We heartily recommend this one to everyone, but it makes for an especially good corrective for anyone who's read The Glass Room. And we'll leave you with this, Mr. Millais's account of the reality of the Villa Savoye (1928), a house that was supposed to float on air, like the Landauer house in the novel:
This was an example par excellence, of the five points (Le Corbusier's Five Points of a New Architecture)--the perfect, cubically-white, living machine. But what was a modern life like in one of these cubical living machines? Well you had to put up with a building that malfunctioned technically, there were cracks and stains and leaks and condensation and...of course you'd already paid way beyond the initial budget. But some people could cope. Raoul la Roche 'enjoyed living in the villa, despite its many technical deficiencies, such as a noisy central heating system that was never resolved and an ever pending lighting solution.'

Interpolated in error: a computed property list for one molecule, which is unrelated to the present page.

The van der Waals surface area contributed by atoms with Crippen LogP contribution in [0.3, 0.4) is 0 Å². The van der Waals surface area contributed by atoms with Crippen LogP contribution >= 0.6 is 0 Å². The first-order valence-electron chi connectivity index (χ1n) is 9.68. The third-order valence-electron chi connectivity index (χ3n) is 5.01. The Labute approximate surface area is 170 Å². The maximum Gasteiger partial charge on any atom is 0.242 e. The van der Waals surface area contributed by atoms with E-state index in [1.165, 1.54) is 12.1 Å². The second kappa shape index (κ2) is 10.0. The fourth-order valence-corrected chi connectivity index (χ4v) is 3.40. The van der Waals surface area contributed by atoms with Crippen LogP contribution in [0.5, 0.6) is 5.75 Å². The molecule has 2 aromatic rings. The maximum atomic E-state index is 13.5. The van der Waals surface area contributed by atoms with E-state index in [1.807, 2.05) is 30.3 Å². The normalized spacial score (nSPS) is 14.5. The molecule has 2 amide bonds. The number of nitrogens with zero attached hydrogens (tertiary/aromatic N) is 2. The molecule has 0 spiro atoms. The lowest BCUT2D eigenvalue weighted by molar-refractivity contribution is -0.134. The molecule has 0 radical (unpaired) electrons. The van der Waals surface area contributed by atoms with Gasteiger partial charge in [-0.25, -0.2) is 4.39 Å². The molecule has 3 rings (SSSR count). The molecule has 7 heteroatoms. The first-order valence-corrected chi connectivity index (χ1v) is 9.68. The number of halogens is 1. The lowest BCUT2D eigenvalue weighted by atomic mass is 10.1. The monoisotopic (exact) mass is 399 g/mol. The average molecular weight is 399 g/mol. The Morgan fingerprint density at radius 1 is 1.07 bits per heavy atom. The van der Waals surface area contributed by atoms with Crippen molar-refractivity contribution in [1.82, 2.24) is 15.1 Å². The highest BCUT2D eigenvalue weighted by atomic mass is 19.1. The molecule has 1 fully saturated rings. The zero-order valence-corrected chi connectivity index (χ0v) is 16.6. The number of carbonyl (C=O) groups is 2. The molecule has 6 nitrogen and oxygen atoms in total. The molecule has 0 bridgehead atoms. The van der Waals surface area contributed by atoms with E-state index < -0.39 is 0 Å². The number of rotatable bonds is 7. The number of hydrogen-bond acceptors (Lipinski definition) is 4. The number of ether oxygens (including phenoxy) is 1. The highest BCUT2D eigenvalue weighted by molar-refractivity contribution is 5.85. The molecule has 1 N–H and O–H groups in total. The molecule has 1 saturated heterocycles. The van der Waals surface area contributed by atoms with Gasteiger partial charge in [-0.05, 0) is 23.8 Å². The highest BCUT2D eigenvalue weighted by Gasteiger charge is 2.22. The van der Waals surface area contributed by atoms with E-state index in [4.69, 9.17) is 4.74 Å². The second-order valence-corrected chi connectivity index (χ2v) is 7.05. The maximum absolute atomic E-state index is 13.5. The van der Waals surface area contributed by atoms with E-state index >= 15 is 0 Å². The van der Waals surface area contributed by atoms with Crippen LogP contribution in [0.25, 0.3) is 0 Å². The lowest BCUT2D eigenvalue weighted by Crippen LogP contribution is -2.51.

But other were less enthusiastic--the Savoye family for instance. Pierre Savoye was a Parisian banker and not a member of the avant-garde. What he wanted was a weekend house in the country for his family. There is no evidence that he had any interest, one way or the other, in modern architecture -- but he chose Le Corbusier to be his architect. The outcome was a disaster. The final cost of the project was far in excess of the budget, there were technical problems, as always, and the house was so uncomfortable for family life that the Savoyes hardly used it. It later served as a military billet for both German and Allied soldiers, then was used as a hay barn by local farmers. In 1959, scheduled for demolition, it was "rescued" by the then French minister of culture Andre Malraux--it is now a historic monument!
That's the non-fiction truth behind the novel.


Grade: (C+)


See also:

British (Post War)
Simon Mawer Links:

    -WIKIPEDIA: Simon Mawer
    -HOUSE SITE: Villa Tugendhat
    -BOOK SITE: The Glass Room (Other Press)